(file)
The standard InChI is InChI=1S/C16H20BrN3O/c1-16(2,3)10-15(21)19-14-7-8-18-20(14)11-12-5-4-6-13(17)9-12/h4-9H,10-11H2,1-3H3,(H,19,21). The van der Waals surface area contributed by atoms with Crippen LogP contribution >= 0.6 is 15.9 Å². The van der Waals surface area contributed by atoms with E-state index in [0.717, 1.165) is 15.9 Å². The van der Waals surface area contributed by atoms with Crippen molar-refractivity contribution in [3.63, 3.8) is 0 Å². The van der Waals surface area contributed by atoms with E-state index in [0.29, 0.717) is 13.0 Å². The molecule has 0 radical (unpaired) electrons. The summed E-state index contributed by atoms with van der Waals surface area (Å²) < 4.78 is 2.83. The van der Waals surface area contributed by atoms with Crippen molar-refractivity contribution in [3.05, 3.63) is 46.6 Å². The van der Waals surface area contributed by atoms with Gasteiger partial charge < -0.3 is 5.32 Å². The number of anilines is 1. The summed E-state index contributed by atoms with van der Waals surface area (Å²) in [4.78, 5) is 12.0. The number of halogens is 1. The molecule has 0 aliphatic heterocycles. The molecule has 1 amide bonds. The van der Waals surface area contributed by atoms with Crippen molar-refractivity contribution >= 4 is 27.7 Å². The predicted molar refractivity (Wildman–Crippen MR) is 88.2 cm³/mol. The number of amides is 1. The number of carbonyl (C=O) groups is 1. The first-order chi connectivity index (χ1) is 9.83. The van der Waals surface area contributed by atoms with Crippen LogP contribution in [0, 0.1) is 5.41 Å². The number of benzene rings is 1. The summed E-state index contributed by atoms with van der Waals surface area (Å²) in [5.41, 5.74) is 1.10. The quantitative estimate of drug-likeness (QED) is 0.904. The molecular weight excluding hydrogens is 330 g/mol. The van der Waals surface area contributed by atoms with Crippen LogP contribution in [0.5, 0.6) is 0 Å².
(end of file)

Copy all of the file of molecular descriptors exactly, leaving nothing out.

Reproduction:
The standard InChI is InChI=1S/C16H20BrN3O/c1-16(2,3)10-15(21)19-14-7-8-18-20(14)11-12-5-4-6-13(17)9-12/h4-9H,10-11H2,1-3H3,(H,19,21). The van der Waals surface area contributed by atoms with Crippen LogP contribution >= 0.6 is 15.9 Å². The van der Waals surface area contributed by atoms with E-state index in [0.717, 1.165) is 15.9 Å². The van der Waals surface area contributed by atoms with Crippen molar-refractivity contribution in [3.63, 3.8) is 0 Å². The van der Waals surface area contributed by atoms with E-state index in [0.29, 0.717) is 13.0 Å². The molecule has 0 radical (unpaired) electrons. The summed E-state index contributed by atoms with van der Waals surface area (Å²) < 4.78 is 2.83. The van der Waals surface area contributed by atoms with Crippen molar-refractivity contribution in [3.05, 3.63) is 46.6 Å². The van der Waals surface area contributed by atoms with Gasteiger partial charge < -0.3 is 5.32 Å². The number of anilines is 1. The summed E-state index contributed by atoms with van der Waals surface area (Å²) in [4.78, 5) is 12.0. The number of halogens is 1. The molecule has 0 aliphatic heterocycles. The molecule has 1 amide bonds. The van der Waals surface area contributed by atoms with Crippen molar-refractivity contribution >= 4 is 27.7 Å². The predicted molar refractivity (Wildman–Crippen MR) is 88.2 cm³/mol. The number of amides is 1. The number of carbonyl (C=O) groups is 1. The first-order chi connectivity index (χ1) is 9.83. The van der Waals surface area contributed by atoms with Crippen LogP contribution in [0, 0.1) is 5.41 Å². The number of benzene rings is 1. The summed E-state index contributed by atoms with van der Waals surface area (Å²) in [5.41, 5.74) is 1.10. The quantitative estimate of drug-likeness (QED) is 0.904. The molecular weight excluding hydrogens is 330 g/mol. The van der Waals surface area contributed by atoms with Crippen LogP contribution in [0.5, 0.6) is 0 Å².